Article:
A team at Rensselaer Polytechnic Institute in New York treated Alzheimer’s patients with about 20W of blue LED light for two hours before bedtime for two 10-day periods. Blue light was chosen as tests have shown it is the most effective part of the spectrum at controlling the body’s circadian system, which controls sleep patterns. A control group were treated with red LED light.

The team discovered that blue LED light produced longer and deeper sleep during the night in the Alzheimer’s patients, and more activity during the day as well.

Safer and cheaper lab measurements

LEDs are also making inroads into laboratory-based science, opening up much safer, cheaper and simpler-to-use alternatives to lasers.

A team in the Photophysics group at the University of Strathclyde in Glasgow, working in collaboration with Horiba Jobin Yvon IBH Ltd, has used LEDs to measure fluorescence decay of proteins.

According to the team, the fact that LEDs can be pulsed on a sub-nanosecond timescale makes them ideal for fluorescence decay measurement.

Prior to Strathclyde’s work, most development with LED-based fluorescence decay has been typically in the 450-550nm range. The shortest wavelength available with LEDs has been 370nm, too long for one the most important fluorescent samples, the amino acid fluorescence of proteins, which absorbs below 300nm.

The Strathclyde team used an AlGaN-based LED, which could emit light at 280nm. The team found that adding a monochromator increased the stability and fine-tuning of the signal.

The team expects increasing use of protein fluorescence with LEDs. They argue that ultrafast pulses of mode-locked lasers still offer the ultimate in time resolution, but the low cost, ease of use, convenience and compactness of 280nm to 300nm nanosecond LEDs will make fluorescence techniques more widely used by protein researchers. They believe this will include not only decay kinetics, but also emission spectroscopy, microscopy, imaging and sensing using steady state, modulated and pulsed modes of operation.

Strathclyde’s work illustrates a cheaper, safer and smaller replacement for existing fluorescence technologies. Biology and chemistry researchers at Virginia Tech have discovered that LEDs can provide rapid screening of a whole new generation of molecular drugs that bind to the DNA diseased tissues. Testing each molecule design was proving a time-consuming process, with roughly only one or two completed each day. A second year undergraduate at the institute, Aaron Prussin, has used LEDs to build an automated screening system. On a molecule successfully binding to DNA, Prussin’s LED system lights up. The system now allows the institute to complete 100 tests a day. He is now planning to build an LED array that will light up with different colours depending on the DNA interaction.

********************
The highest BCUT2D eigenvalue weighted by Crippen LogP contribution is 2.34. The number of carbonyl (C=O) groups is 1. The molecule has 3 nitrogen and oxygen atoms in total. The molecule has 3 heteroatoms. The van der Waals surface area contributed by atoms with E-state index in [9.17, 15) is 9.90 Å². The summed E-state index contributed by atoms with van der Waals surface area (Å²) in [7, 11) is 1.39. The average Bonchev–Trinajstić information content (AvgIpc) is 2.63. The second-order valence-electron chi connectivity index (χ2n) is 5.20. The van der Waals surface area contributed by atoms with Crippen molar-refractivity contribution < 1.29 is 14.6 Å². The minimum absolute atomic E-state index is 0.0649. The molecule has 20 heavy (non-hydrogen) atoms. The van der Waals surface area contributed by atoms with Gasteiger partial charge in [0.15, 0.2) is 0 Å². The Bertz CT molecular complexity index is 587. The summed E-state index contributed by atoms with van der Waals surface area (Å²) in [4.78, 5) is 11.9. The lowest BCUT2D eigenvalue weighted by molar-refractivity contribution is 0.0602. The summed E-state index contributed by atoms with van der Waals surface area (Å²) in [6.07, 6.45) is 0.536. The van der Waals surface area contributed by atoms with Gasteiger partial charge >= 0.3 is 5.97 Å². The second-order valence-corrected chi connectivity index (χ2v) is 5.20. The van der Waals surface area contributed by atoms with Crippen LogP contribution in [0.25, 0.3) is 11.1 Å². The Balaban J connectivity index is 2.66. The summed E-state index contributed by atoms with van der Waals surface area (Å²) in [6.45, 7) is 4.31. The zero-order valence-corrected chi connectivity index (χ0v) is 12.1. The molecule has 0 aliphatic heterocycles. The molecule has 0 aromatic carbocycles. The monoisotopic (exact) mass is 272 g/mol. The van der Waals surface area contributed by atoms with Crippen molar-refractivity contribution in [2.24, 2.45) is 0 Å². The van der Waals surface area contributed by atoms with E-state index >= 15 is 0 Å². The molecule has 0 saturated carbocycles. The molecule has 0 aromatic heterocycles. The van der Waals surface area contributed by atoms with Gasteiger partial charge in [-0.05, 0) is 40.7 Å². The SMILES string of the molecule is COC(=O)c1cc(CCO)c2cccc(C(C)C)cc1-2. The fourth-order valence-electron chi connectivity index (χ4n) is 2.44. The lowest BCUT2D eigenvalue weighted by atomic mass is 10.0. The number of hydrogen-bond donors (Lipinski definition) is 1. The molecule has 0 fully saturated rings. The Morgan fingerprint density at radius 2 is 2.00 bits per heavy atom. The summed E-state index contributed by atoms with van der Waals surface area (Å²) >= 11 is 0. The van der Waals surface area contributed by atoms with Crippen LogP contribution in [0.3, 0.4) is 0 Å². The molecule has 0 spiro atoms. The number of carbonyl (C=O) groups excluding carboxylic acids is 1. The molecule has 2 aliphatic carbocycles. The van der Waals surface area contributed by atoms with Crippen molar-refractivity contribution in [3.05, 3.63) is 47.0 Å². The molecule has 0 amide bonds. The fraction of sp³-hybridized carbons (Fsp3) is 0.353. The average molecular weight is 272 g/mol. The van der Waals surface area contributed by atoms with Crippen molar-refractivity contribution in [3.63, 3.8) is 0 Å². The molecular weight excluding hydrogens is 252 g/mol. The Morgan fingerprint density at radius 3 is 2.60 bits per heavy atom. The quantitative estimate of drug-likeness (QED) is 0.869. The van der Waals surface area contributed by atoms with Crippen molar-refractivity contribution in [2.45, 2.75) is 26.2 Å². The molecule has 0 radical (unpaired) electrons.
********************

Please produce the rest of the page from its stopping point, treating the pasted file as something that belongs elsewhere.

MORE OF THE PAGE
Lighting up the last mile

One of the challenges for next generation broadband communications is ‘the last mile’. Future entertainment and internet services are going to demand enormous bandwidth. With current infrastructure, that will entail a hugely expensive recabling of the last stretch from the local exchange to each subscriber home.

A team from Penn State University has shown that a system combining white LEDs coupled with power line grids can deliver extremely fast broadband direct to the home, at very little cost. It will also provide users with completely secure, very high-speed automatic wireless network throughout the house.

By using LED light, rather than microwave radio, it also sidesteps the growing health concerns surrounding current home and office wireless networks. The Penn team, led by Professor Mohsen Kavehrad, use power lines to deliver broadband – an approach already used to connect backbone networks. The Penn team avoid the need for expensive terminating equipment in the home by relying on white LED lighting. Replacing conventional bulbs with LEDs, the broadband data, voice or video can piggyback through the home’s electrical wiring onto the light wave to reach any receiver devices around the house.

Professor Kavehrad’s team has shown that their approach can deliver home broadband wireless of a gigabit a second, much faster than DSL or current fibre infrastructure. Because it doesn’t penetrate walls, white LED networks will be more secure, and there are no known health hazards associated with white LED light.

Smart labels and ‘intelligent wallpaper’

Printed electronics incorporating organic LEDs has the potential to transform labelling on food and drugs, making it far safer and more informative. Companies such as Cambridge University spin-offs CDT and Plastic Logic, both founded by Professor Sir Richard Friend of the university’s Cavendish Laboratories, concentrate on organic LEDs. Multinationals like Epson, who have a dedicated lab at Cambridge studying this area, STMicroelectronics, Hewlett-Packard, Agilent, PerkinElmer and Canon, are all actively investigating the printed electronics area.

Printed electronics is cheap: a conventionally-produced silicon device costing £30 to manufacture can be matched by an inkjet printed electronics device costing 2p. When inkjet is replaced by large-scale offset and gravure, the cost per device comes down to just fractions of a penny.

The ability to produce light, flexible, and cheap plastic devices incorporating OLED displays for just pennies, or even less, opens up a whole new field of smart labelling and ubiquitous displays.

Intelligent labelling for foods and medicines is one application. Patients rarely keep – or read - the leaflets that come with their medicines. Instead of relying on hard-to-read labels, or leaflets crammed with difficult-to-digest information, intelligent labels will be able to scroll through their information, enlarge it for the short sighted and even compensate for any shaky hands.

Faced with growing concerns over obesity and the nation’s diet, intelligent labelling on food will be able to much better inform customers what they’re buying. In shops, intelligent labels could even play information videos or adverts on their displays via a retail wireless network.

OLED-based printed electronics could even banish televisions and computer screens forever. The technology is already used to produce very large LCD displays. But printed electronics could also create intelligent wallpaper that could transform itself into wall-sized screens for watching television, using a computer, or displaying the label instructions from packaging.